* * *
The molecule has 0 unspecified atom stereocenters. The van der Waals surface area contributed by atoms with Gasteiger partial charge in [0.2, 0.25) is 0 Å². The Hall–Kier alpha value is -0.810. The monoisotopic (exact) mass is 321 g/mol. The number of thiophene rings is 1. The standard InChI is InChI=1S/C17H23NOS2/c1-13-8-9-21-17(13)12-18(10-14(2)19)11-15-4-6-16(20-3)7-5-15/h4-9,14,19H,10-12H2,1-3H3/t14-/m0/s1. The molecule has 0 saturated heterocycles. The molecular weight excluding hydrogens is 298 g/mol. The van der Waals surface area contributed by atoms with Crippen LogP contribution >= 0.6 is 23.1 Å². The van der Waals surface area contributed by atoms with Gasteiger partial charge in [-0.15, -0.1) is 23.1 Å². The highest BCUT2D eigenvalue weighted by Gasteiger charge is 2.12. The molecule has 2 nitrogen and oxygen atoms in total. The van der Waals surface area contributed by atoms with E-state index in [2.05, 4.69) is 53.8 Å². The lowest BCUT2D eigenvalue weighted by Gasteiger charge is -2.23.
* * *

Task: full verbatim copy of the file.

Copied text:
The molecule has 0 unspecified atom stereocenters. The van der Waals surface area contributed by atoms with Gasteiger partial charge in [0.2, 0.25) is 0 Å². The Hall–Kier alpha value is -0.810. The monoisotopic (exact) mass is 321 g/mol. The number of thiophene rings is 1. The standard InChI is InChI=1S/C17H23NOS2/c1-13-8-9-21-17(13)12-18(10-14(2)19)11-15-4-6-16(20-3)7-5-15/h4-9,14,19H,10-12H2,1-3H3/t14-/m0/s1. The molecule has 0 saturated heterocycles. The molecular weight excluding hydrogens is 298 g/mol. The van der Waals surface area contributed by atoms with Crippen LogP contribution >= 0.6 is 23.1 Å². The van der Waals surface area contributed by atoms with Gasteiger partial charge in [-0.15, -0.1) is 23.1 Å². The highest BCUT2D eigenvalue weighted by Gasteiger charge is 2.12. The molecule has 2 nitrogen and oxygen atoms in total. The van der Waals surface area contributed by atoms with E-state index in [2.05, 4.69) is 53.8 Å². The lowest BCUT2D eigenvalue weighted by Gasteiger charge is -2.23.